Note: In the official CWOPS Beginner Book, session 1 covers the letters A, E, N and T. It’s divided into copying segments:
T, E, A, N (five times each)
TEA, TEE, EAT, ATE, AT, TAT, TEEN, NEAT, TEN, NET, TAN, EAT AT, TEN, ATE AT, TEN, AT TEE.
And sending segments:
TEA, TEN, NET, TEE, EAT AT TEN, AT TEE
Post class, I send a recap of what we’re doing next time:
Next Thursday’s session 2 adds the letters I, O, S and the numbers 1 and 4. I’ve attached a mechanically selected list of words using the letters from both, but anything on the sheet is fine.
Hopefully the format makes sense: you take turns sending and we see who can copy. It’s better to send slower and more accurately than fast and make a lot of mistakes. We know our message was received when we see a lot of hands go up
Do people really go through the levels?
Frequently, yes. There are now four, eight-week classes (16 sessions):
- Beginner – Primary emphasis is on learning the alphanumerics, / and ? character. By the time you’re done, you will have a basic QSO down.
- Basic – Focuses on instant character recognition (ICR), extending the QSO, learning common words.
- Intermediate – improves ICR and speed. By the time you’re done, you can comfortably work most CW contests and do rag chewing. You will (hopefully) have completed at least one CWT contact.
- Advanced – focuses on speed, hearing words and the ability to let go (e.g., if you don’t copy something, you won’t dwell on it at the expense of missing newer stuff). Upon successful completion, you’ll be invited to join CWOPs.
Some folks are exceptionally good and/or previously had a license and can skip ahead. (Some of you know Mike, N7ID, who fits into both of these groups.) Some of us need longer. The leap from beginner to intermediate was huge. I passed Intermediate and had a couple hundred contacts logged from CWT, but felt I was struggling in the last few sessions. Retaking it worked out well for me.
CWA later added the “Basic” class to bridge the gap. They also have the self-assessment tool where you can listen to code at different rates and judge what you should take based on your copying. Based on the syllabi, it’s roughly:
|Level||wpm beginning of class||wpm at graduation||cpm|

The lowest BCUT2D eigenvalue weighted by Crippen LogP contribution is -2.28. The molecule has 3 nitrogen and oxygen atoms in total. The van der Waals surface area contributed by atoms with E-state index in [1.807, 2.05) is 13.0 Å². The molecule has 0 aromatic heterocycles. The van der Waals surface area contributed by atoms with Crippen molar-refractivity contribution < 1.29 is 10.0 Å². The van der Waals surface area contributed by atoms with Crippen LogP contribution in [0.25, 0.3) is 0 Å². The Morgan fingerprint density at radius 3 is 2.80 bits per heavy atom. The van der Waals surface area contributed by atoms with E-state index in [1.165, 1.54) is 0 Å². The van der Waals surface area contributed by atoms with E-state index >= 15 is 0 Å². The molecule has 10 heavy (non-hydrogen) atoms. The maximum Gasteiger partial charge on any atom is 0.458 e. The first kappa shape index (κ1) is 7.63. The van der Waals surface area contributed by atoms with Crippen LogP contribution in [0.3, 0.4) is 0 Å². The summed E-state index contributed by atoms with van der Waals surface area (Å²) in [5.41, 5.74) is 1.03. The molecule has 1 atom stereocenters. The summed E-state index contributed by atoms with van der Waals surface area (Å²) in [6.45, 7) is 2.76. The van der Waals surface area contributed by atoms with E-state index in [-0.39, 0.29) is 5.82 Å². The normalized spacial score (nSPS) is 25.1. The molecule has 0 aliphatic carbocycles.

- cpm = characters per minute. This should be high enough so won’t count individual dots and dashes (a bad habit that is hard to undo) but not too fast to cause your brain to overheat.
- wpm = words per minute. In Farnsworth timing, we send a fast letter, but have a bigger gap between them to allow your brain to process the sound.
Morse Spacing ratios are thus:
- A dot is one time unit.
- A dash is three time units.
- The space between symbols in the same letter is one time unit.
- The space between letters is three time units.
- The space between words is seven time units.
If we look at a map of the timing, there’s a lot more space between two E and sending the letter I, even though they are two dot characters:
When we send manually, there will be variations, but your brain will figure out some from context. As you practice more, you’ll start to hear words – it’s not unlike talking, you don’t think “t-h-i-n-k,” you recognize that as a word or concept. There are a lot of opportunities in the Basic and Intermediate classes to drill on those. The neat thing is when you do this, your brain has some time to “rest.”
Using the paddle to repeat: Yes, definitely. The reason CWOPs wants you to use a paddle instead of a straight key is so you have a better sense for the timing by hearing it. Starting with a straight key would miss out on that, in addition to making it much more difficult on your classmates.
With a dual paddle, one side sends dots and the other dashes. If you hold both down, it will cycle between them depending on which key you hit first. I found I prefer the single paddle, but if you have a chance to try both, you should.
There are two iOS apps named MorseMania. The newer one’s icon has four dashes and looks like the Android version. This link should get you to the Apple store.
Muting Zoom – You have to keep the spacebar held down to remain unmuted. As we saw, letting it go gets you back to muting. To toggle mute/unmute:
On Windows, the shortcut is Alt-A
On the Mac, Command-Shift-A. You can set up a shortcut by selecting System Preferences –> Keyboard –> Shortcuts. Select on App Shortcuts then click the + sign. Select Zoom.us from the application drop-down
In Menu Title, enter Mute Audio and for the shortcut, pick a key. (I used F4)
Click the + again and enter Unmute Audio for Menu Title and the same key. It’ll look like this: